After the prolonged, wicked Wisconsin winter, summertime in the 1950s was the best of all worlds for an active boy: baseball, swimming, fishing, camping and girls. Did I mention I played baseball every day? But when poison ivy attacked — a venomous vine that thrives in heat and humidity — summer could be the worst of worlds.
I was so susceptible to poison ivy I could pass within a few feet of this damnable creeping plant and a soft breeze might transport its aggressive spores to my skin, giving me hellish pain and itching for weeks.
Fast forward to the late ’60s: after moving to California, I could confidently waltz through a thick patch of poison oak – no problem at all. I was impervious to the evil chemical (urushiol) in poison oak (scientific name, Toxicodendron diversiloba).
Aha, but 40 some years later, oh my, how things have changed. Today, poison oak is my natural world enemy No. 1.
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The next time you get a dose of poison oak and suffer the obsessive urge to scratch (almost to the point of bleeding) — I hope it’s not as dreadful as my recent bout.
I’m not sure where I came into contact with poison oak this time. It may have been in the forest loop trail on the Fiscalini Ranch Preserve, or I may have been walking Santa Rosa Creek to check for signs of H2O. Or it could have been the dog I pet after it paced through some pines and likely had brushed against the plant.
This dose of urushiol attacked me for nearly a month. My over-the-counter experience was expensive, albeit mostly futile. I found a $13 tube of Benadryl in the medicine cabinet that basically claimed “cooling, soothing relief.” That was nice, and temporary, but I was still waking up scratching, itching and driving myself crazy all day.
Next, I paid $44 for an ounce of a product called Zanfel. The directions call for squeezing an inch of the product and mixing it with water; then rub for a minute or so on the affected area. “Washes away poison ivy, oak, and sumac,” the tube boasts. No way. It didn’t solve my problem.
I performed that routine nightly, and it temporarily relieved the itching. But in the morning, I faced the same horrific experience. After repeating the procedure until the tube was empty, nothing changed — except the scars looked like someone had tied me down, tightly wrapped barbed wire around my legs, then let me go two days later after removing the barbed wire.
What finally stopped the itching was a $12 product called Cortizone 10. I swabbed this cream on my ankles and legs, and mercifully, the itching stopped. Each body responds differently to poison oak and the remedies, but this was my story.
Prescriptions and poison
Speaking of poison: Merriam Webster defines poison as “a substance that can cause people or animals to die or to become very sick if it gets into their bodies.” Some prescription drugs, according to the fine print of their own disclaimers, can do just that.
Take for example, Stelara, a drug that treats plaque psoriasis.
“Discover the possibilities of clearer skin,” the pitch goes. But the fine-print disclaimer warns that those injecting this drug might possibly get “serious infections, including tuberculosis.” What’s worse, “certain infections … can spread throughout the body and cause death.”
The price for one syringe (45mg) is just $9,051.97 at Target.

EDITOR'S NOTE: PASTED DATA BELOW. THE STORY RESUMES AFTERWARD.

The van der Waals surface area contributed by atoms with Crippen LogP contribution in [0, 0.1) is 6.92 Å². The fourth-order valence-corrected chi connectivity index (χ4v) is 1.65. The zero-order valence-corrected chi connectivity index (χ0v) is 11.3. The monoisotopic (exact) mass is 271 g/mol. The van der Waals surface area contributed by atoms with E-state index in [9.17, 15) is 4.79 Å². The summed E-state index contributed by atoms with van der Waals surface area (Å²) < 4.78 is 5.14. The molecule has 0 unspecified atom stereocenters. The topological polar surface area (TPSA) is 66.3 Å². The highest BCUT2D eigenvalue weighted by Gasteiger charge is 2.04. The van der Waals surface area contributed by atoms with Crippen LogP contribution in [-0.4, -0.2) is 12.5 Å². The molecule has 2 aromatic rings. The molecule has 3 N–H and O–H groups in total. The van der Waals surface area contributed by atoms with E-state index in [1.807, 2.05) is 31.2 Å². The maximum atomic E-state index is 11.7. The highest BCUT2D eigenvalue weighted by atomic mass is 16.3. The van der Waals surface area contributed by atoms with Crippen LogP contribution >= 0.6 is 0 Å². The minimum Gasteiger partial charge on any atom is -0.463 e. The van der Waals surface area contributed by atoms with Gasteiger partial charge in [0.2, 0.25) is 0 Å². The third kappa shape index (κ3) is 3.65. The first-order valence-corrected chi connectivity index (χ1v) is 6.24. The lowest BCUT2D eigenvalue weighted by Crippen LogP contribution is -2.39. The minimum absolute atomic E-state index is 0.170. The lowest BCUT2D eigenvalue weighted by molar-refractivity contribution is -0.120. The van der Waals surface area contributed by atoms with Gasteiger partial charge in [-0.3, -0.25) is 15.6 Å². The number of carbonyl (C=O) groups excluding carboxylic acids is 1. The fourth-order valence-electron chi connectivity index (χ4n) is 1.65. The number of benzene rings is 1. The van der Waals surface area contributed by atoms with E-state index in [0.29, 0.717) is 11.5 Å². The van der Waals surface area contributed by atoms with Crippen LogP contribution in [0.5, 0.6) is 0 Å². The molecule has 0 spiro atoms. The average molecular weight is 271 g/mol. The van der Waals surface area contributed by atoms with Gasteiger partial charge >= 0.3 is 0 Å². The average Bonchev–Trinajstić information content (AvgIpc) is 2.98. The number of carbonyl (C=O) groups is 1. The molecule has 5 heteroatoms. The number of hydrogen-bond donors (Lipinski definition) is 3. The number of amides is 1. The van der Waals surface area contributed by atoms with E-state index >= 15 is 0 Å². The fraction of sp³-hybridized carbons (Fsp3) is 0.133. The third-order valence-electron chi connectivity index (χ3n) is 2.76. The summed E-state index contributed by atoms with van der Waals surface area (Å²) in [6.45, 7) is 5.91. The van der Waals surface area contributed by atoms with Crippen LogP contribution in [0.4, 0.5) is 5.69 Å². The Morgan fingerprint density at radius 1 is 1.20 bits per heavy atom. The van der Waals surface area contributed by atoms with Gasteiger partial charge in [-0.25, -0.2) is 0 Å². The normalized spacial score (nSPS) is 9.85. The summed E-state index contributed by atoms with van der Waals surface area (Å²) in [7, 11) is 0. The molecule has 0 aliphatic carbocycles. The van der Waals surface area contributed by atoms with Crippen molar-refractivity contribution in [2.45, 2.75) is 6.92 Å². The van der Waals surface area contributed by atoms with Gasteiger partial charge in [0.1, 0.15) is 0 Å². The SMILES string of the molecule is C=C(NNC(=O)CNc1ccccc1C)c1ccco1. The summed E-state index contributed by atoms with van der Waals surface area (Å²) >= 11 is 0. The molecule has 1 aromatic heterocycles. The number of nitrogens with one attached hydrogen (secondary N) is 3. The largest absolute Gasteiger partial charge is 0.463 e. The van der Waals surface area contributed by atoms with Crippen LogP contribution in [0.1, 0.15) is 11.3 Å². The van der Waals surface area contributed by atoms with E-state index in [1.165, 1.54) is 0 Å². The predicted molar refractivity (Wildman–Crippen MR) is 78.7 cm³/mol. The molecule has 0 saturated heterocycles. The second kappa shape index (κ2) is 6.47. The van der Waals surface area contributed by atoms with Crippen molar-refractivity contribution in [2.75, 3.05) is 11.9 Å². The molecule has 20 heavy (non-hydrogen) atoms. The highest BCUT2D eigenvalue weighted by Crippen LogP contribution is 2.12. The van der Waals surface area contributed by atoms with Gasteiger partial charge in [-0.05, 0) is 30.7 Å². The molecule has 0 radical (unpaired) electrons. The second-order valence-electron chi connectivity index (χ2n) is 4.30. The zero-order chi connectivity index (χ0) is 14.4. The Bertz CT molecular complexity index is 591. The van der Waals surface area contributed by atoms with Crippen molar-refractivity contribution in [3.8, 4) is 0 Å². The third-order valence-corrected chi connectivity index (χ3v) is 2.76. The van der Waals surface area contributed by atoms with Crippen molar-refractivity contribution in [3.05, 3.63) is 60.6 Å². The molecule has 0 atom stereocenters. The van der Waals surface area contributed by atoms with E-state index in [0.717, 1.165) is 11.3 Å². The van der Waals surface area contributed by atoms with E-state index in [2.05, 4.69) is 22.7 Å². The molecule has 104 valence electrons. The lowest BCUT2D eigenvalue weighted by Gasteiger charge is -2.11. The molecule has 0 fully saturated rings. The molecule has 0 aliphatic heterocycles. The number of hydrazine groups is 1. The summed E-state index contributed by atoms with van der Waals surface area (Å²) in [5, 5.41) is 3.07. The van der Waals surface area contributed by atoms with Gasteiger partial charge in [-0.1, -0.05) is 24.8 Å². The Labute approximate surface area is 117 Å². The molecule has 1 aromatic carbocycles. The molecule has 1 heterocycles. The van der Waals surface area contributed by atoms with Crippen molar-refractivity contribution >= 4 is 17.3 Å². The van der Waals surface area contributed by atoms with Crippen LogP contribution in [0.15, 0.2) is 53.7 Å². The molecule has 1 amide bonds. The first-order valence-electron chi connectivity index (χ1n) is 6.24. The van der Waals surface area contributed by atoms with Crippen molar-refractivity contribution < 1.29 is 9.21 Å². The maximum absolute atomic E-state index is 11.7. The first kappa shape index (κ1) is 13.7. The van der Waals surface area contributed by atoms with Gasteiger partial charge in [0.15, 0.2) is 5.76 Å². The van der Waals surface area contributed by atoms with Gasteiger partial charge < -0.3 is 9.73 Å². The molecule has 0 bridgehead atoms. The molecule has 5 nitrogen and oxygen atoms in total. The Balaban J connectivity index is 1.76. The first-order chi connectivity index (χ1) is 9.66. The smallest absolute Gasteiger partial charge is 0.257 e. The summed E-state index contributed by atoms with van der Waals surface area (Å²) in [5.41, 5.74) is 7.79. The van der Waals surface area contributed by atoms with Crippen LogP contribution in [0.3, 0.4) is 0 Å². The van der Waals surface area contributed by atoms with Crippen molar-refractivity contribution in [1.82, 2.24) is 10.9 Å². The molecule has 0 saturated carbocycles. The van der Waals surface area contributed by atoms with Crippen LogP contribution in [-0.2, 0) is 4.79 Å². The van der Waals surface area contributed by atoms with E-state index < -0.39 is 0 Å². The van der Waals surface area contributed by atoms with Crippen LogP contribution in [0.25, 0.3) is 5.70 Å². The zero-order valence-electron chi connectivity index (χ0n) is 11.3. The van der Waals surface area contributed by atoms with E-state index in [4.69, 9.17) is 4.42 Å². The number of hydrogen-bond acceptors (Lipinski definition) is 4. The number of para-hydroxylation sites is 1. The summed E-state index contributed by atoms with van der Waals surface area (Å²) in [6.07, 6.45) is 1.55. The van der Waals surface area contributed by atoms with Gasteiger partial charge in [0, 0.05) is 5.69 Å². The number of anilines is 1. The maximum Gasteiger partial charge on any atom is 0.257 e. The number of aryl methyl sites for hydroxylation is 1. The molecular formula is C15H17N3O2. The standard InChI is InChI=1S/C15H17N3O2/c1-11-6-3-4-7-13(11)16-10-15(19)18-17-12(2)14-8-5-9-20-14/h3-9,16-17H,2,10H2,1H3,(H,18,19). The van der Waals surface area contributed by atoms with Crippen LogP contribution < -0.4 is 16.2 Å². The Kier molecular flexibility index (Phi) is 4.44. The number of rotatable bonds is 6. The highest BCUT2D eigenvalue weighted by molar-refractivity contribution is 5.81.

Most everyone watching television lately is familiar with Humira. This drug reportedly battles arthritis, ulcerative colitis and Crohn’s disease. But wait, like Stelara, Humira can cause infections and, “some people have died from these infections,” according to the fine print.
Humira also increases one’s chances of getting lymphoma “or other cancers, including hepatosplkenic T-cell lymphoma,” which “often results in death.” No worries though, “We’re with you every step of the way,” they assure users.
Wow, what a deal for just $4,359.14 for two syringes at Kroger. And by the way, Humira can cause “blood problems, allergic reactions, nervous system problems, heart failure, liver problems and psoriasis.” The good news — if Humira causes psoriasis, the patient can always go back to Stelara, advertised as a treatment for psoriasis. The bad news — you could die from Stelara.
And then there’s the insulin product called Tresiba, for diabetes sufferers. It only needs to be injected once a day, but it “may cause serious side effects that can be life-threatening.”
How refreshing that the drug company doesn’t flatly say you could die; heck, driving a car could be seen as life-threatening. And with Tresiba, one shouldn’t expect to get a visit from the Grim Reaper unless or until experiencing “shortness of breath, tiredness, swelling of your ankles or feet. … ” The better news: It’s only $546 per syringe at discount pharmacies.
Disclaimers for politicians?
How invigorating to the political process if candidates were as honest as these drug companies. You’re in the voting booth, and you see a name, say, Donald Trump. You’re up in years so you need a magnifying glass in addition to your reading glasses, but you can read the fine print below the candidate’s name.
“If elected, may cause severe headaches, psychological and cultural rejection, muscle aches, nervous system problems, or stomach pain for those of Latino or Muslim heritage.”
And under the candidate, Hillary Clinton, the fine print might read: “May use private computers and other technologies to record specific classified polling data. May pose danger for voters casting ballots under glass skylights.”
Freelance journalist and Cambria resident John FitzRandolph’s column appears biweekly and is special to The Cambrian. Email him at email@example.com.